C60 is so effective because of its large, stable structure and high number of so-called 'double bonds' between carbon atoms, which allows it to easily form bonds with reactive oxygen species and other free radical atoms to stabilize them, like a damp cloth picking up dust. For example, up to 34 methyl radicals (organic compounds with oxidizing characteristics) can attach to a single C60 molecule.
Another important feature of C60 fullerenes is that they don't appear to break down over time—they can be reused without ever being consumed. C60 molecules also have the ability to localize within the cell's mitochondria (see page 28) and other places in the cells where the production of free radicals is highest.3
Best of all, it appears that C60 fullerenes are non-toxic to the human body. Experiments on rats dosed with the toxic compound carbon tetrachloride, for example, have shown that not only is C60 not harmful, but C60 molecules actually worked to protect the rats' livers against free-radical damage from the poison.4
"C60 is essentially a sponge that just goes around squelching these reactive oxygen species in the body," says Nieusma. "It gives your body more resources to do what it's designed to do, and that's DNA repair and healing. The less firefighting the body has to do, the more maintenance it can do."
Positive health effects
Because of its unique molecular architecture and antioxidant capacity, C60 has many health benefits. It has been shown to have anti-viral effects; for example, C60 derivatives are strong inhibitors of HIV-1 replication in test tube experiments.3 Additionally, the antioxidant activity of fullerene derivatives helps heal lungs injured by reoxygenation, where oxygen is suddenly reintroduced to oxygen-starved tissues.5 It has shown promise as a treatment for orthopedic injuries including cartilage degeneration, bone damage, radiculopathy (compressed nerves in the spine), intervertebral disc degeneration and vertebral bone marrow disorder.6
C60 fullerenes prevented the degeneration of joint cartilage and inhibited cartilage degeneration in one study of osteoarthritis,7 and reduced inflammation in the membranes of the joints—called synovitis—as well as the breakdown of bone tissue in another,8 but these animal studies still need to be confirmed by research on patients. C60 is also being investigated as a promising agent for both preventing and correcting skeletal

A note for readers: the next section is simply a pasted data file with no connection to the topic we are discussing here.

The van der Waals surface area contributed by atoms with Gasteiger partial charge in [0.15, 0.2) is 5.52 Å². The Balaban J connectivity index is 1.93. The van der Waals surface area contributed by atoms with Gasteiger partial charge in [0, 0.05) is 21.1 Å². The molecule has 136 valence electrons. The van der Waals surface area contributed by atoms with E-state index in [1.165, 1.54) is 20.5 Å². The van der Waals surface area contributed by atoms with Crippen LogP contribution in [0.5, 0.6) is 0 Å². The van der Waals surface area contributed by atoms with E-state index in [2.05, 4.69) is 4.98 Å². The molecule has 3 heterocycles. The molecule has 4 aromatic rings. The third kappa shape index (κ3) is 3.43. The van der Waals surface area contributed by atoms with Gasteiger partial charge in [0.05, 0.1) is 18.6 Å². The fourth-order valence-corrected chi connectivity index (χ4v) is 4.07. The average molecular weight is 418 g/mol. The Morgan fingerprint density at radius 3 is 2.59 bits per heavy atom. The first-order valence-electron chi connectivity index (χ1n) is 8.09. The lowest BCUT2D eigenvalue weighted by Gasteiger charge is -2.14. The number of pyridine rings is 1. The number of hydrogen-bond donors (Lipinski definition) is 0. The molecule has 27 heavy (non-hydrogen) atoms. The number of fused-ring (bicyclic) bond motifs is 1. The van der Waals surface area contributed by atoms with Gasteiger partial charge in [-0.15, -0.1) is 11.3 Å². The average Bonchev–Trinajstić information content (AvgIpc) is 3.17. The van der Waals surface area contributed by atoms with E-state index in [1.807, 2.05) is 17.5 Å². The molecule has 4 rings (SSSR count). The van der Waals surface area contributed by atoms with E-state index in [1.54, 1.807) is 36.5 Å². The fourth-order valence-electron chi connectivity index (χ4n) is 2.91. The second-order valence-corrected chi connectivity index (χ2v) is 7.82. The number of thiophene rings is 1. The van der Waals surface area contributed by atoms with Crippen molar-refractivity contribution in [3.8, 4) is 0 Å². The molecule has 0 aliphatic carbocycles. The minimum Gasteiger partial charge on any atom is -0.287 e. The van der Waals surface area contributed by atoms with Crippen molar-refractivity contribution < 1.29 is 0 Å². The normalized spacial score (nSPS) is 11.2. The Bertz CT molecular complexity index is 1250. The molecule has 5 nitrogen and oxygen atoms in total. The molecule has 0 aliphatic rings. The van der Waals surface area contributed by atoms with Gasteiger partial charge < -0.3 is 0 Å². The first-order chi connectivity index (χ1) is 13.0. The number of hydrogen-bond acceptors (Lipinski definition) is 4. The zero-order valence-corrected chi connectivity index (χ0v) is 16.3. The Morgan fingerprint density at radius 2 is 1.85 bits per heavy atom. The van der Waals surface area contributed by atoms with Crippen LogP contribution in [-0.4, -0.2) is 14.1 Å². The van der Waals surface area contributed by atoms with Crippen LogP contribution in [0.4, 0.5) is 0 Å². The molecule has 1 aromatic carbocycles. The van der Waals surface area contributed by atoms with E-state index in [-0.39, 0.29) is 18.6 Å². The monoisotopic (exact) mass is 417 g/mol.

C60 has also shown promise as a possible cancer treatment. It was found to effectively inhibit the growth of malignant tumors that had been transplanted into mice by blocking certain cell receptors and acting as an antioxidant.10 In a similar series of experiments, it inhibited the metastasis of malignant tumors by as much as 48 percent, increasing the life span of the host animals by 22 percent.11
C60 also has tremendous potential as a drug delivery system. The cage-like shape of the molecules provides a scaffold upon which a variety of different types of drugs can be combined for single-dose therapy. In separate studies, C60 fullerenes that were chemically linked to the chemotherapy drugs paclitaxel and doxorubicin were shown to release the drugs more slowly, which measurably increased their bioavailability and effectiveness against lung cancer cells and melanoma tumors in test-tube experiments.12 Doxorubicin, like many other cancer drugs, is highly toxic to the body in large part because it triggers the creation of free radicals. However, when doxorubicin was given along with C60 to mice with lung cancer, the toxicity effects of the drug were dramatically reduced, tumor growth and metastasis were inhibited and the animals lived longer.13
One of the most interesting potential medical applications of C60 is life extension. A test conducted on rats demonstrated that ingesting C60 in an olive oil carrier extended the rats' lifespan by 90 percent, with no harmful side effects.14
The ultimate anti-ager